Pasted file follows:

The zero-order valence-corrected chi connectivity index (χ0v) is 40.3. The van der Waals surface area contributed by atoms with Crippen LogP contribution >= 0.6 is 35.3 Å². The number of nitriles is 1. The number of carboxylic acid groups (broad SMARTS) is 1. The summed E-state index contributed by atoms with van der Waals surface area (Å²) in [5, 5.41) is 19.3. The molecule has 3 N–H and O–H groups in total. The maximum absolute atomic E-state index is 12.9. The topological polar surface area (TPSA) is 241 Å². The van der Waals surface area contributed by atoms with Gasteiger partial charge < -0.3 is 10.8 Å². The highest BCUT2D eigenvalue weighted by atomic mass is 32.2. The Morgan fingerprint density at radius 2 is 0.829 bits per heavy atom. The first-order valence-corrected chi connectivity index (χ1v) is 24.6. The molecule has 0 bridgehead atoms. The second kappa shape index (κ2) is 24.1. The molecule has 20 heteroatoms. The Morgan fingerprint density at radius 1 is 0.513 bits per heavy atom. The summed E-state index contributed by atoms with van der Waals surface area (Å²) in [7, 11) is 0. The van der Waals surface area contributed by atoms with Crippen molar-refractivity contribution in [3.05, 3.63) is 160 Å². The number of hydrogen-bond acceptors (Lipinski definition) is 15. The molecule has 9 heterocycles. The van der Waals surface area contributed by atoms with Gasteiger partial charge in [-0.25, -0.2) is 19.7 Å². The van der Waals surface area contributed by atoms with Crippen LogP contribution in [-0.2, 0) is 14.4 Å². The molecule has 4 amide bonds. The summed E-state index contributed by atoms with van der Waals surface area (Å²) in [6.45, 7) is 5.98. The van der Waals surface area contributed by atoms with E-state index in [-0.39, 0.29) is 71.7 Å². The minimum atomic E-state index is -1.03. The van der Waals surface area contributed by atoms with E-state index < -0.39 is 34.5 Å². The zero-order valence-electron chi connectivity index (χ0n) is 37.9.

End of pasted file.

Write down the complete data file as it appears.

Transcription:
The zero-order valence-corrected chi connectivity index (χ0v) is 40.3. The van der Waals surface area contributed by atoms with Crippen LogP contribution >= 0.6 is 35.3 Å². The number of nitriles is 1. The number of carboxylic acid groups (broad SMARTS) is 1. The summed E-state index contributed by atoms with van der Waals surface area (Å²) in [5, 5.41) is 19.3. The molecule has 3 N–H and O–H groups in total. The maximum absolute atomic E-state index is 12.9. The topological polar surface area (TPSA) is 241 Å². The van der Waals surface area contributed by atoms with Gasteiger partial charge < -0.3 is 10.8 Å². The highest BCUT2D eigenvalue weighted by atomic mass is 32.2. The Morgan fingerprint density at radius 2 is 0.829 bits per heavy atom. The first-order valence-corrected chi connectivity index (χ1v) is 24.6. The molecule has 0 bridgehead atoms. The second kappa shape index (κ2) is 24.1. The molecule has 20 heteroatoms. The Morgan fingerprint density at radius 1 is 0.513 bits per heavy atom. The summed E-state index contributed by atoms with van der Waals surface area (Å²) in [7, 11) is 0. The van der Waals surface area contributed by atoms with Crippen molar-refractivity contribution in [3.05, 3.63) is 160 Å². The number of hydrogen-bond acceptors (Lipinski definition) is 15. The molecule has 9 heterocycles. The van der Waals surface area contributed by atoms with Gasteiger partial charge in [-0.25, -0.2) is 19.7 Å². The van der Waals surface area contributed by atoms with Crippen LogP contribution in [-0.2, 0) is 14.4 Å². The molecule has 4 amide bonds. The summed E-state index contributed by atoms with van der Waals surface area (Å²) in [6.45, 7) is 5.98. The van der Waals surface area contributed by atoms with E-state index in [-0.39, 0.29) is 71.7 Å². The minimum atomic E-state index is -1.03. The van der Waals surface area contributed by atoms with E-state index < -0.39 is 34.5 Å². The zero-order valence-electron chi connectivity index (χ0n) is 37.9.